Kathleen Krier still remembers learning the program BASIC in high school and working on bulky eight-and-a-half-inch floppy disks. When it comes to the technology industry, Krier has been there from the start. Her latest role is as Palo Alto High School’s computer science teacher and robotics adviser. 

Before Paly, Krier held the same positions at Monta Vista High School. As a result of robotics competitions, Paly was always on Krier’s radar.

“I’ve been watching the [Paly] robotics team compete at different competitions where my former school competed,” Krier says. “When I saw that there was an opening at Paly in robotics, it seemed like a perfect fit.”

Krier says she hopes to expand the Paly computer program in the coming years alongside fellow new hire Chris Bell. 

“There’s new blood, and we feel like there’s an opportunity for us to grow our program,” Krier says. “Next year, we’re going to have an expansion of maybe one whole teacher at Paly and maybe beyond that, a teacher a year to fill the demand.”

Krier says her primary role as Paly’s computer science teacher is to get students interested in the computer science program.  


“If I can get students interested in taking maybe another class in computer science or if they have a really good time with what they experience, I think I’ve done my job.”

—Kathleen Krier


“If I can get students interested in taking maybe another class in computer science or if they have a really good time with what they experience, I think I’ve done my job,” Krier says.

In advising robotics, however, Krier’s first priority is safety. 

“We make sure that we have a safe environment for everybody to use tools, and for students to interact in a fair and respectful way,” Krier says.

Krier has been involved with technology and computer science for many years and recalls the increasing popularity of the Internet catalyzing the growth of digital technology.

“We had a brand-new building built [in graduate school] that had T-1 [internet] access at thousands of places in the in the building, so everybody got high speed Internet anywhere on the site,” Krier says.  “[The Internet] is like the development of a super highway as opposed to having a road.”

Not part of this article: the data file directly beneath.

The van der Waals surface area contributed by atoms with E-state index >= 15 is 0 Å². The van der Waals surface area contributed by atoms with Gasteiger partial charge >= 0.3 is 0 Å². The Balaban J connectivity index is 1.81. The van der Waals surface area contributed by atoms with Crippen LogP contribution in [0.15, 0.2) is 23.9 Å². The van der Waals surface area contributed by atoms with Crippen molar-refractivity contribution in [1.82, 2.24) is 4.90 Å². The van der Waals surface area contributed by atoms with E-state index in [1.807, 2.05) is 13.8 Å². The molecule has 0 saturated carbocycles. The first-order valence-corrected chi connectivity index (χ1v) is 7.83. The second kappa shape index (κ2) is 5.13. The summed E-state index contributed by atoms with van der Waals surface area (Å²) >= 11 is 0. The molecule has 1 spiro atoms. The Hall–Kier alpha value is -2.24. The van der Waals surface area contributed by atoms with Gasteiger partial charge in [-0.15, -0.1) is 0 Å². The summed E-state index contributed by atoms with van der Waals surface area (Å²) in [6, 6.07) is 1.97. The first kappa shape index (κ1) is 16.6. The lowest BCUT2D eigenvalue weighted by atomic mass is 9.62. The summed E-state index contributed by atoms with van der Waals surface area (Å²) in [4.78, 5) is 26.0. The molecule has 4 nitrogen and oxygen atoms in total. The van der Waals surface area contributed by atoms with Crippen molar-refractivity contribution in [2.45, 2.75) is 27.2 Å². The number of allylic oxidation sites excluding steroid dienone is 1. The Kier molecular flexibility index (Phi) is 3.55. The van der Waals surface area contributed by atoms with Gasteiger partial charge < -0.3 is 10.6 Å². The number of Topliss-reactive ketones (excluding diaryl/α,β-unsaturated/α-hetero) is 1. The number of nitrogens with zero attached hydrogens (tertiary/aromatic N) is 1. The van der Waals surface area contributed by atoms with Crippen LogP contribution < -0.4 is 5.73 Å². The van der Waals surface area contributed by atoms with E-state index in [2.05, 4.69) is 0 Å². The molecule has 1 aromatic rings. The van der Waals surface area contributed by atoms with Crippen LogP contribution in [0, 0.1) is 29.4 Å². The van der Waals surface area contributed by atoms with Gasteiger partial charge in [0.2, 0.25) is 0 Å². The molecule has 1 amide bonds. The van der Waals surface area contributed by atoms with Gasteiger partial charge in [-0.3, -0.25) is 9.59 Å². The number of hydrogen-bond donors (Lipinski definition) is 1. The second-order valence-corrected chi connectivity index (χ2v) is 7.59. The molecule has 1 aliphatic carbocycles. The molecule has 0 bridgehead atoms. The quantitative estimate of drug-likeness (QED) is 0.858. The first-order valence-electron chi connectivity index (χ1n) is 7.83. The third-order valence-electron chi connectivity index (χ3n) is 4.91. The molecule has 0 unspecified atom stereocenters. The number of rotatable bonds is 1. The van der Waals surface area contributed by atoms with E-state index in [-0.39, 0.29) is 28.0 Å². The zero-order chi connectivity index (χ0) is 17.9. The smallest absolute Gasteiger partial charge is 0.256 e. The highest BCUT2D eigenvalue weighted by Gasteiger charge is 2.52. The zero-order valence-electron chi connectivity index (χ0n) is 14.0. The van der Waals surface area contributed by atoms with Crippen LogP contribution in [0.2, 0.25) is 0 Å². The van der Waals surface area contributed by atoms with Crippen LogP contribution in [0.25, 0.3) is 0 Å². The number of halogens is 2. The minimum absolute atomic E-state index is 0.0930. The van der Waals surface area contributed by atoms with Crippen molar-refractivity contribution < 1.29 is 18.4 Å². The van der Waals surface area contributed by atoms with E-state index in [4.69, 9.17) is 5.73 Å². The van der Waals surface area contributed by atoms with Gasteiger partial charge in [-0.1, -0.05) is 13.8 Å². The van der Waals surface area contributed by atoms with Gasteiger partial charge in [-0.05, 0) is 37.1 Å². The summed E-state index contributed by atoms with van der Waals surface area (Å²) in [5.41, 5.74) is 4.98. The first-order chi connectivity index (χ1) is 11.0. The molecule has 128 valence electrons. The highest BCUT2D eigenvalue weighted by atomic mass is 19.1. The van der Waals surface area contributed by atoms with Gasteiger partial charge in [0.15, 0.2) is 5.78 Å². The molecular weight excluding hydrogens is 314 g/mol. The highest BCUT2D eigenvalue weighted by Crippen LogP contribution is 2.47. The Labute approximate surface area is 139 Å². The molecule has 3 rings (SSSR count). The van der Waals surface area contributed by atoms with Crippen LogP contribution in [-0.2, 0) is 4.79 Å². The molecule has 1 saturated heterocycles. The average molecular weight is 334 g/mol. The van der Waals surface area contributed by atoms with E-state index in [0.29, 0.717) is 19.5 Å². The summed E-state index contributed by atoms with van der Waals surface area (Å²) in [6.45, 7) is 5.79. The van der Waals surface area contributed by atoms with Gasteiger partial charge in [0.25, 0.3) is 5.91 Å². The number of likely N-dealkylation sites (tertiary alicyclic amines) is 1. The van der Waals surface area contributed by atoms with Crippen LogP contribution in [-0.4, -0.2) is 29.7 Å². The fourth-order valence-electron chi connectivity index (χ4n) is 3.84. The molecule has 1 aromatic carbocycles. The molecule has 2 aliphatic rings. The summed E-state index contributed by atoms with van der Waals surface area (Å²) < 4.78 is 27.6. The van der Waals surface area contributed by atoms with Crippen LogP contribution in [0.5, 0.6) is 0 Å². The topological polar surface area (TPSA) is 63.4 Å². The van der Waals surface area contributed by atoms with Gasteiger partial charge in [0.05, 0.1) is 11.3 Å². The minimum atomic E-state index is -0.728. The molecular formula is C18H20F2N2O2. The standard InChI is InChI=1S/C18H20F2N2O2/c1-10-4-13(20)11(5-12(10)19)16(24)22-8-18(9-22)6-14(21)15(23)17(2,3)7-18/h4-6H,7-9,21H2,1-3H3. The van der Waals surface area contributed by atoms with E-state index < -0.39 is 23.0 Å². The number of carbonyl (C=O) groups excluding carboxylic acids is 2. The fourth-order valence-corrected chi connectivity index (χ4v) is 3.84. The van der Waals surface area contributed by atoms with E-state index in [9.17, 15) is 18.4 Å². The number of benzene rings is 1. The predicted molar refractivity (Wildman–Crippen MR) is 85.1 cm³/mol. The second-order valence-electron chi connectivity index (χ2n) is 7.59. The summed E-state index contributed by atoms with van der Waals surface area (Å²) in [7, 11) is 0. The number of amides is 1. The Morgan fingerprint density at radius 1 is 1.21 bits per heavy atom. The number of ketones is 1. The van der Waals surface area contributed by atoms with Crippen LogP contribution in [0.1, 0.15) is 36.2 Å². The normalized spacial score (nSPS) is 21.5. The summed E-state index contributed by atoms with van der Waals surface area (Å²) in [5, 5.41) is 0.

Since then, her position as a computer science teacher has opened up various new avenues for Krier. She gained exposure to the field of robotics as a result of teaching.

“As a computer science teacher, you are aware of all the applications of computer science,” Krier says. “Since 2003, I’ve had my eyes on robotics and manufacturing.”

This interest is what led to Krier avising high school robotics teams. At Paly, Krier says she hopes to use her unique position as a woman in a male-dominated STEM field to spread the joys of robotics to people of all walks of life.

“I’ve been the one gal in Little League. I’ve been the one gal on the drum line. I’ve been the one gal in the Econ department,” Krier says. “I have been working with the leadership to see if there’s ways that we can advertise our team and bring in more historically disadvantaged students and more diversity.”

Fittingly, Krier has witnessed the field of robotics grow tremendously, and expects this trend to continue.

“I’m thoroughly convinced that it [robotics] is going to be the career of the future for many, many people,” Krier says.


“I’m thoroughly convinced that it [robotics] is going to be the career of the future for many, many people.”

—Kathleen Krier